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    Several hard-hitting outdoor campaigns have protested soaring home prices in the U.K. lately, including these bleak billboards narrated by people who've been priced out of London. Now, AMV BBDO has unleashed a clever campaign on behalf of Homes for Britain, which advocates pressuring politicians to help build homes people can afford.

    The centerpiece is an outdoor campaign in the Westminster subway station. The ads call attention to their own square footage and calculate how much that amount of space would cost if it were part of a home in London, Edinburgh, Bath, York or Oxford.

    In addition to wall posters, there are more intriguing placements, including ads on escalator steps (the area of a single step would cost £6,111 in central London) and inside train cars (a single car would cost £618,375 in Westminster and £302,182 on average in London).

    Check out more ads below. Via The Inspiration Room.


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    Charles Schwab gets replaced by a robotic pitchman in Crispin Porter + Bogusky's new campaign introducing a digital platform called Schwab Intelligent Portfolios.

    A stylized, British-accented, boxy digital monitor has the starring role. It floats in the air like some kind of finance drone, explaining its mission—"I am a fully automated investment advisory service. I can help you choose investments, monitor them and rebalance your portfolio"—in soothing, measured tones that make me believe it would really rather kill all humans! (Or at least mess with their credit scores, like these sadistic servers.)



    I understand the client's desire to bring the technology to life, as it were, and give it a personality. But to me, the brokerage bot's calm demeanor and trippy futuristic environs bring to mind 2001: A Space Odyssey's murderous HAL 9000. I kept expecting the unit to purr, "Your income is shrinking, Dave," before belting out a few choruses of "Bicycle Built for Two."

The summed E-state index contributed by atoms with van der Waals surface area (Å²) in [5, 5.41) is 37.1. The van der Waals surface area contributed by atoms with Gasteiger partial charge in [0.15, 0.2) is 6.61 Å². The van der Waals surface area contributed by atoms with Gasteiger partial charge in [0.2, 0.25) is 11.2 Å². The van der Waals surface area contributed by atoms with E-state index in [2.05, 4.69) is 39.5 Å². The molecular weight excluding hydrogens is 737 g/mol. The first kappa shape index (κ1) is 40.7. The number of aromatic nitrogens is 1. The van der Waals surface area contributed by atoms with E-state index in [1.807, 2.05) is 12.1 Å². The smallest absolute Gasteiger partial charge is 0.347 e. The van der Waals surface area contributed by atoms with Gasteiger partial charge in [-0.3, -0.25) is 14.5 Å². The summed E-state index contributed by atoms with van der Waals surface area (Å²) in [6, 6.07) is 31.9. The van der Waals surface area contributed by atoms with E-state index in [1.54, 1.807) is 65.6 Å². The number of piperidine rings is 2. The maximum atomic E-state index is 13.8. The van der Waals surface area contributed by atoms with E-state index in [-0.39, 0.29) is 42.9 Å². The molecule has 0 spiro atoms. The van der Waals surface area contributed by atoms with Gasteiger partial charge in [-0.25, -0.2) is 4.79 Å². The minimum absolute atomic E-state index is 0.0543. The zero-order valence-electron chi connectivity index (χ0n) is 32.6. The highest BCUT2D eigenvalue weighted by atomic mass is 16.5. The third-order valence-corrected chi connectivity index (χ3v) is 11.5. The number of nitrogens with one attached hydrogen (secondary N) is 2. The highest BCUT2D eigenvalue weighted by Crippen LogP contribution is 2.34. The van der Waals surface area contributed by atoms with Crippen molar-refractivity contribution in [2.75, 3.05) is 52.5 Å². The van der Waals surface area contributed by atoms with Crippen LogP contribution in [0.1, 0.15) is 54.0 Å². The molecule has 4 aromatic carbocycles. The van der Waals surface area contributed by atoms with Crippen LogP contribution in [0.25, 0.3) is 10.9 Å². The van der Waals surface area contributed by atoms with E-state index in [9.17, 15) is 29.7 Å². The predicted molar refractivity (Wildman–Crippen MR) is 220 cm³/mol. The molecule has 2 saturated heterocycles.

In one of four 30-second spots breaking this week, the device—named "Blue," apparently—concedes that some customers might prefer dealing with a member of their own species. "You can always speak to someone at Schwab," it says. "They aren't algorithms. Try not to hold it against them."



    Will consumers trust this machine? We asked a human at Charles Schwab: Jonathan Craig, the firm's CMO.

    Why go in such an offbeat direction?
    We believe that the launch of Schwab Intelligent Portfolios is a large, disruptive move that has the potential to fundamentally change how many Americans invest. We needed a breakthrough campaign idea that reflected the significance of the launch. The campaign is anchored by a blue square, designed to personify the technology with a simple iconic visual device. The square has a direct connection to the Schwab brand. It is a symbol for how consumers engage with technology today (experiencing everything online in icons and apps) and it helps us to tell the product story in a clever, sharp and witty way.

    Do you think people might find it creepy?
    We think Blue is anything but off-putting and did extensive research to validate the approach. He is clever—intelligent, even—and to the point.